With the growing number of discovered exoplanets, we’ve come to realize that planets and solar systems are very diverse. For ages it was suspected that planets orbited other stars. It was also generally thought that they would be similar to our own, with small, rocky, inner planets and large, gaseous outer worlds. Now we know that Jupiter-type planets are often quite close to their sun. We know that planets don’t just form around stars like our Sun, but also around red dwarfs, and sometimes even alone without a sun. We’ve also found planets that orbit two stars.
Although we’ve found planets in binary star systems, it isn’t clear how they could have formed. Before computer simulations, it was thought that planetary orbits in a binary star system would be too unstable to exist for long. We now know that there can be regions around a star in a binary system that where planets can have quite stable orbits. But the other question has been whether such planets could form in the first place. In a binary system, the two stars would tend to capture most of the material as the solar system formed, which would leave little left over for planets to form.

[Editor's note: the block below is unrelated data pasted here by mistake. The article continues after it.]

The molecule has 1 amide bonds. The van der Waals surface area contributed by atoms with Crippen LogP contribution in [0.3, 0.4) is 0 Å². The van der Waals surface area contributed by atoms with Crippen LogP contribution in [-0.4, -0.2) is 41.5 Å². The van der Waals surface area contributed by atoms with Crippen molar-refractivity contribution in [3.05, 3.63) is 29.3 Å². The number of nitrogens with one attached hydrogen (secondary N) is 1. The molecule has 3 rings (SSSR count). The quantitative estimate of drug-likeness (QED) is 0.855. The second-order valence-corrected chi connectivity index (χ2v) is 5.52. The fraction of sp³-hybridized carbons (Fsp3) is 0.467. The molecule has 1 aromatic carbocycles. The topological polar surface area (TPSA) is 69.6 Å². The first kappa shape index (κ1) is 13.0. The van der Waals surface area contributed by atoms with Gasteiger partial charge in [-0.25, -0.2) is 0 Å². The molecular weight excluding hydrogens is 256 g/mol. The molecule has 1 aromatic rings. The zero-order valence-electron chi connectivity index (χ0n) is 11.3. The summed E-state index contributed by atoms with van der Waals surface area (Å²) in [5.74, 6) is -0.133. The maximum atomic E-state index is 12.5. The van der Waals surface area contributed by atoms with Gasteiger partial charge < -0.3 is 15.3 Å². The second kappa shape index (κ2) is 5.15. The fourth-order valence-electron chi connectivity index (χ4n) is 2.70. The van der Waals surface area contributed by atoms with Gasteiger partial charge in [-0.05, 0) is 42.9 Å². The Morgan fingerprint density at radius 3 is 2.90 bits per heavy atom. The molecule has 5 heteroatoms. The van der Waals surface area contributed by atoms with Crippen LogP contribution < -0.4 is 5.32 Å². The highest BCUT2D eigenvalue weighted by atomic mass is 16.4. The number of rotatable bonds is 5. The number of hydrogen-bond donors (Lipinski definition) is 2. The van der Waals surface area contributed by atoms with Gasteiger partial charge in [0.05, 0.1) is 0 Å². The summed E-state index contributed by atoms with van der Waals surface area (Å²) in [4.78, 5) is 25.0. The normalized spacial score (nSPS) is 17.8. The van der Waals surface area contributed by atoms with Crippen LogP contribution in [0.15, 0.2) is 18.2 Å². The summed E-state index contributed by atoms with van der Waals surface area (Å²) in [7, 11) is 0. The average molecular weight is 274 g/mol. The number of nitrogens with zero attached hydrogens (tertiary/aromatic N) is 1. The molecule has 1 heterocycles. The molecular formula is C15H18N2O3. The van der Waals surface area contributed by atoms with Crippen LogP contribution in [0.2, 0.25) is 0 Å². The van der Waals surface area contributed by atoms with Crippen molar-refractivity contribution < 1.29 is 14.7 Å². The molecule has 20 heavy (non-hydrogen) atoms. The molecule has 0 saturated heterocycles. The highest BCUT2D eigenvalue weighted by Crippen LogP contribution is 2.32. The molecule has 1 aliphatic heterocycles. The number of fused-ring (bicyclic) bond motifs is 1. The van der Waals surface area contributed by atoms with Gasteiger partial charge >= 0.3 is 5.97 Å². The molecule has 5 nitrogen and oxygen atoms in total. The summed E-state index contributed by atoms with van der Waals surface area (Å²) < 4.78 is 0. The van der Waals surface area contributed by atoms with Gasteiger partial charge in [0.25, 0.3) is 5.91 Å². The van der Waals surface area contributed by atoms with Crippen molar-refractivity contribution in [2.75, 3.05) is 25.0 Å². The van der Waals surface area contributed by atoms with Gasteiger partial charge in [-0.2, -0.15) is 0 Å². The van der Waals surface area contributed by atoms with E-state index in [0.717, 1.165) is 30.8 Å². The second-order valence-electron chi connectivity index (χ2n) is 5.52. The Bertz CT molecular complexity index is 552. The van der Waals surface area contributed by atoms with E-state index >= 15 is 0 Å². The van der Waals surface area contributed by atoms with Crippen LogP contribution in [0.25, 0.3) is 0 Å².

But a paper this week in Nature seems to show that planets can, in fact, form in a binary system.1 The work is based on data gathered at the ALMA radio telescope array, and shows a binary star system in the process of forming planets. The system is known as GG Tau-A, and images show it has two debris regions. The first is a large debris ring around the binary system itself, while the second is a debris region around the primary star. This by itself isn’t too surprising. The outer ring is the remnant of the binary system’s formation, and the inner region has yet to be swept clean by the two stars.
But the team also found evidence of material from the outer ring being swept to the inner region. Thus, while inner region material might be captured by the stars, it is replenished by material from the outer ring. This means the inner region could contain material long enough for planets to form.
The question remains as to whether this transfer-effect is common in binary systems, or if this is just an unusual fluke. But if it is common we could have an explanation for binary solar systems. Either way, it is one more example of just how diverse planetary systems can be.
Dutrey, Anne, et al. “Possible planet formation in the young, low-mass, multiple stellar system GG Tau A.” Nature 514.7524 (2014): 600-602. ↩︎